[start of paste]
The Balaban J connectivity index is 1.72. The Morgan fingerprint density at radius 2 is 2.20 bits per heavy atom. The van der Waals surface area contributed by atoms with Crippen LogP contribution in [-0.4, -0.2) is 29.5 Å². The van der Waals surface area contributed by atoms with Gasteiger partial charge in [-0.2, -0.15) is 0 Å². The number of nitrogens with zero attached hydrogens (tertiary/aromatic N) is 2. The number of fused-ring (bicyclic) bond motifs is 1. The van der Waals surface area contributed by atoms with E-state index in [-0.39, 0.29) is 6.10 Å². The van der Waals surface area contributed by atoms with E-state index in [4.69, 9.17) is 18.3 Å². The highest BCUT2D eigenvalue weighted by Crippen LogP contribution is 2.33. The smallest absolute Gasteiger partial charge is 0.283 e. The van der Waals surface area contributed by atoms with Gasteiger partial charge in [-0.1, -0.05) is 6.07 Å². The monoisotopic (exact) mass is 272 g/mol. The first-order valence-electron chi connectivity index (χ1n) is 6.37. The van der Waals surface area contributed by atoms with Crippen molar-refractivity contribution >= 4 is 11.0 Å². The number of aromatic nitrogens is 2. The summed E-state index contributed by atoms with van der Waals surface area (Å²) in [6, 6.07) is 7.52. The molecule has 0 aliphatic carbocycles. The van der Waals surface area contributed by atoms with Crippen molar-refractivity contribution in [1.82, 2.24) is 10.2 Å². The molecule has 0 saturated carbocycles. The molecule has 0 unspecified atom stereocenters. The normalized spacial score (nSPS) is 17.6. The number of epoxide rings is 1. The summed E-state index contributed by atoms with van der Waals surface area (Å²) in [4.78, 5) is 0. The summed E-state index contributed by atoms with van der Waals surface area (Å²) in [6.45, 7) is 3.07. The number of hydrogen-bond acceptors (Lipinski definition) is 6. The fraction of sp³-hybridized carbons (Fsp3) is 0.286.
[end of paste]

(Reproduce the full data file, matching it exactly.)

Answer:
The Balaban J connectivity index is 1.72. The Morgan fingerprint density at radius 2 is 2.20 bits per heavy atom. The van der Waals surface area contributed by atoms with Crippen LogP contribution in [-0.4, -0.2) is 29.5 Å². The van der Waals surface area contributed by atoms with Gasteiger partial charge in [-0.2, -0.15) is 0 Å². The number of nitrogens with zero attached hydrogens (tertiary/aromatic N) is 2. The number of fused-ring (bicyclic) bond motifs is 1. The van der Waals surface area contributed by atoms with E-state index in [-0.39, 0.29) is 6.10 Å². The van der Waals surface area contributed by atoms with E-state index in [4.69, 9.17) is 18.3 Å². The highest BCUT2D eigenvalue weighted by Crippen LogP contribution is 2.33. The smallest absolute Gasteiger partial charge is 0.283 e. The van der Waals surface area contributed by atoms with Gasteiger partial charge in [-0.1, -0.05) is 6.07 Å². The monoisotopic (exact) mass is 272 g/mol. The first-order valence-electron chi connectivity index (χ1n) is 6.37. The van der Waals surface area contributed by atoms with Crippen molar-refractivity contribution >= 4 is 11.0 Å². The number of aromatic nitrogens is 2. The summed E-state index contributed by atoms with van der Waals surface area (Å²) in [6, 6.07) is 7.52. The molecule has 0 aliphatic carbocycles. The van der Waals surface area contributed by atoms with Crippen molar-refractivity contribution in [1.82, 2.24) is 10.2 Å². The molecule has 0 saturated carbocycles. The molecule has 0 unspecified atom stereocenters. The normalized spacial score (nSPS) is 17.6. The number of epoxide rings is 1. The summed E-state index contributed by atoms with van der Waals surface area (Å²) in [4.78, 5) is 0. The summed E-state index contributed by atoms with van der Waals surface area (Å²) in [6.45, 7) is 3.07. The number of hydrogen-bond acceptors (Lipinski definition) is 6. The fraction of sp³-hybridized carbons (Fsp3) is 0.286.